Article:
Plaintiff filed suit against defendant related to a medicall malpractice claim. The Government hired a General Surgery Expert Witness to provide testimony. The plaintiff filed a motion to exclude this expert from testifying. The court denied the motion to exclude.
Facts: This case (Tucker et al V. United States of America – United States District Court – Eastern District of Louisiana – September 5th, 2019) involves a medical malpractice claim. The plaintiffs Inell Tucker, Tanya Craft, and Chukym Tucker filed a complaint against the United States looking for damages under the Federal Tort Claims Act for the death of Terry Tucker. The plaintiffs allege that the United States of America, as operator of Southeast Louisiana Veterans Healthcare Services healthcare facility in New Orleans should be liable for the death of Mr. Tucker, who dies of esophageal cancer. The Government has hired Dr. Christopher DuCoin (General Surgery Expert Witness) to provide testimony. The plaintiff has filed a motion to exclude this expert from testifying.
Discussion: The plaintiffs argues that Dr. DuCoin is not qualified to offer an opinion in this case because he is a general surgeon and the current case involves a failure to diagnose esophageal cancer. The plaintiffs claim that this is an oncological issue. The plaintiffs assert that Dr. DuCoin is not qualified to testify in the field of oncology for numerous reasons.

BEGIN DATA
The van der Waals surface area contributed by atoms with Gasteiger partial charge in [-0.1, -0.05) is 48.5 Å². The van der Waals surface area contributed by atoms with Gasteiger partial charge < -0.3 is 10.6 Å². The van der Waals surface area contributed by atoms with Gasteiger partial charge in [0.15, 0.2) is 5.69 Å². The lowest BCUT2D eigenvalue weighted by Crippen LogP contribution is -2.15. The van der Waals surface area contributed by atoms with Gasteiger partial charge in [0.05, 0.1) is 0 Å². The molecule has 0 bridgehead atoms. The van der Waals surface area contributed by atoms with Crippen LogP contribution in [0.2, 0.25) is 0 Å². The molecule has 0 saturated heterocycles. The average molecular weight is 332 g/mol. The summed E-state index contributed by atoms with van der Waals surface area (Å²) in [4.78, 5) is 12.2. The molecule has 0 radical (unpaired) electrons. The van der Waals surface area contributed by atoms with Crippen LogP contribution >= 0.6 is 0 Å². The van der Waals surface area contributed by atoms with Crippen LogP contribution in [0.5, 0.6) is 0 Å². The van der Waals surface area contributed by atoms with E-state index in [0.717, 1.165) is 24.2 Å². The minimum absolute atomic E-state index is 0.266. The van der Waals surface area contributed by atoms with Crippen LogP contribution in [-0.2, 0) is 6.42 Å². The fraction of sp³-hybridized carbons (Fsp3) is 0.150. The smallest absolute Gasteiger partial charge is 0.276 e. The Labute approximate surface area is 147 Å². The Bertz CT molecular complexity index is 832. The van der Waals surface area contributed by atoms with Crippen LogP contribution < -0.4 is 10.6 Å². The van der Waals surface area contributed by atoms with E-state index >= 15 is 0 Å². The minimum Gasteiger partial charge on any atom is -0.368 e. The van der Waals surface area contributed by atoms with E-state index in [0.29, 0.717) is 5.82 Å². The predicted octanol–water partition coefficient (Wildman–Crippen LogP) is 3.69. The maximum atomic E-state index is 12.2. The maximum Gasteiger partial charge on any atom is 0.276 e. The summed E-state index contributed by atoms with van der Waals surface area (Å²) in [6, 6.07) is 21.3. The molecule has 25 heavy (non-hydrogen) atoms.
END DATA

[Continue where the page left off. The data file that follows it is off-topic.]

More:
First, the plaintiff stated that he was only in his first year of private practice in general surgery at the time of the delayed diagnosis. Second, the plaintiff claims that he is not fellowship-trained or board certified in surgical oncology. Third, the plaintiff alleges that Dr. DuCoin admitted that esophageal cancer represents only 10% of his practice. Fourth, Dr. DuCoin admitted that a patient’s survival rate is determined by a medical oncologist, not a general surgeon. Fifth, an oncologist determines whether and to what extent a patient receives radiation and chemotherapy. Last, the literature he reviewed in reaching his conclusions in his expert report is an oncology study.
The Government argues that Dr. DuCoin easily satisfies the standards of Daubert and is qualified to offer standard of care testimony as to the issue of medical causation. Specifically, the Government argues that Dr. DuCoin has been practicing medicine since April 2015, and that his general surgery residency and two fellowships in minimally invasive surgery involved the care of patients with cancer.
The plaintiffs counter that experience does not make Dr. DuCoin an expert in oncology or pathology.
The court opines that because this case is set for a bench trial, the objectives under Daubert are no longer implicated and the need for pre-trial rulings on the admissibility of evidence is reduced. Thus, the court rules that the motion to exclude will be denied at this time.
Conclusion: The motion to exclude the expert witness testimony of Dr. Christopher DuCoin is denied.